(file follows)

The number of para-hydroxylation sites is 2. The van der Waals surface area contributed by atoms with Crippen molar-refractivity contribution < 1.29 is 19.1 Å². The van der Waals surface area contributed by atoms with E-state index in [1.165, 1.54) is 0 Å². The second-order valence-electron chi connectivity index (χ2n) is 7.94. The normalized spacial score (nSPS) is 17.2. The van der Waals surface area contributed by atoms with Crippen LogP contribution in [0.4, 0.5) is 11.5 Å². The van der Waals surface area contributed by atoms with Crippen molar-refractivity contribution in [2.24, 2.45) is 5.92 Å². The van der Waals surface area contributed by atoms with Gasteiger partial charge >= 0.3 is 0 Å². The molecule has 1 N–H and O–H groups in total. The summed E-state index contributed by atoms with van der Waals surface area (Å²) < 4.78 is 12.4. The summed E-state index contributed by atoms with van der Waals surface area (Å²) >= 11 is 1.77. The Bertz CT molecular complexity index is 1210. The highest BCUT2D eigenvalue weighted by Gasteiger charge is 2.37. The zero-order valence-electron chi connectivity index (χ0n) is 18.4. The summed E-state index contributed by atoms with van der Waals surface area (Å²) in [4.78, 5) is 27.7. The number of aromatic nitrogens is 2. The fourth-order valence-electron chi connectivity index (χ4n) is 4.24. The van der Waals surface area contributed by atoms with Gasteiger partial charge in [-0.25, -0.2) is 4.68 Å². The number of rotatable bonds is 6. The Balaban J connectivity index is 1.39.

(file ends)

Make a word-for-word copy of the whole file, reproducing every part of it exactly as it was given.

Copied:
The number of para-hydroxylation sites is 2. The van der Waals surface area contributed by atoms with Crippen molar-refractivity contribution < 1.29 is 19.1 Å². The van der Waals surface area contributed by atoms with E-state index in [1.165, 1.54) is 0 Å². The second-order valence-electron chi connectivity index (χ2n) is 7.94. The normalized spacial score (nSPS) is 17.2. The van der Waals surface area contributed by atoms with Crippen LogP contribution in [0.4, 0.5) is 11.5 Å². The van der Waals surface area contributed by atoms with Crippen molar-refractivity contribution in [2.24, 2.45) is 5.92 Å². The van der Waals surface area contributed by atoms with Gasteiger partial charge >= 0.3 is 0 Å². The molecule has 1 N–H and O–H groups in total. The summed E-state index contributed by atoms with van der Waals surface area (Å²) < 4.78 is 12.4. The summed E-state index contributed by atoms with van der Waals surface area (Å²) >= 11 is 1.77. The Bertz CT molecular complexity index is 1210. The highest BCUT2D eigenvalue weighted by Gasteiger charge is 2.37. The zero-order valence-electron chi connectivity index (χ0n) is 18.4. The summed E-state index contributed by atoms with van der Waals surface area (Å²) in [4.78, 5) is 27.7. The number of aromatic nitrogens is 2. The fourth-order valence-electron chi connectivity index (χ4n) is 4.24. The van der Waals surface area contributed by atoms with Gasteiger partial charge in [-0.25, -0.2) is 4.68 Å². The number of rotatable bonds is 6. The Balaban J connectivity index is 1.39.